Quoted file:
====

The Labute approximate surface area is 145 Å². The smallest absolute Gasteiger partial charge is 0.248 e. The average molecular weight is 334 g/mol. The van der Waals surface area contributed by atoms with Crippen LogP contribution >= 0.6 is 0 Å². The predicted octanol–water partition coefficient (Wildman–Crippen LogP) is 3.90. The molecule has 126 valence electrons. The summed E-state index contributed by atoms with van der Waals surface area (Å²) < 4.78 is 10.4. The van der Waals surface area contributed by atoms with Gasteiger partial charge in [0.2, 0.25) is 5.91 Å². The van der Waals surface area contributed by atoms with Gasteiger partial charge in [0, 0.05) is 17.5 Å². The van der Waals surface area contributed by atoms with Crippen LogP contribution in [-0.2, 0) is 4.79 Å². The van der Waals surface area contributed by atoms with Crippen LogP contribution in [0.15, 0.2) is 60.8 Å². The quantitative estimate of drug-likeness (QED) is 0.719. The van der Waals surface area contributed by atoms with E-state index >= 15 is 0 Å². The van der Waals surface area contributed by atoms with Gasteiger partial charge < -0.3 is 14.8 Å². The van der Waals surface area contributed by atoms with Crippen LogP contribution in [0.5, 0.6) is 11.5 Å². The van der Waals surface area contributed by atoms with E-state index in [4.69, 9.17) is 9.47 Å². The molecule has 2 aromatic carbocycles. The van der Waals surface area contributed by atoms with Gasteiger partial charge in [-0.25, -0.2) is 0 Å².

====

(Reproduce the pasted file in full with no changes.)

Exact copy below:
The Labute approximate surface area is 145 Å². The smallest absolute Gasteiger partial charge is 0.248 e. The average molecular weight is 334 g/mol. The van der Waals surface area contributed by atoms with Crippen LogP contribution >= 0.6 is 0 Å². The predicted octanol–water partition coefficient (Wildman–Crippen LogP) is 3.90. The molecule has 126 valence electrons. The summed E-state index contributed by atoms with van der Waals surface area (Å²) < 4.78 is 10.4. The van der Waals surface area contributed by atoms with Gasteiger partial charge in [0.2, 0.25) is 5.91 Å². The van der Waals surface area contributed by atoms with Gasteiger partial charge in [0, 0.05) is 17.5 Å². The van der Waals surface area contributed by atoms with Crippen LogP contribution in [-0.2, 0) is 4.79 Å². The van der Waals surface area contributed by atoms with Crippen LogP contribution in [0.15, 0.2) is 60.8 Å². The quantitative estimate of drug-likeness (QED) is 0.719. The van der Waals surface area contributed by atoms with E-state index >= 15 is 0 Å². The van der Waals surface area contributed by atoms with Gasteiger partial charge < -0.3 is 14.8 Å². The van der Waals surface area contributed by atoms with Crippen LogP contribution in [0.5, 0.6) is 11.5 Å². The van der Waals surface area contributed by atoms with E-state index in [4.69, 9.17) is 9.47 Å². The molecule has 2 aromatic carbocycles. The van der Waals surface area contributed by atoms with Gasteiger partial charge in [-0.25, -0.2) is 0 Å².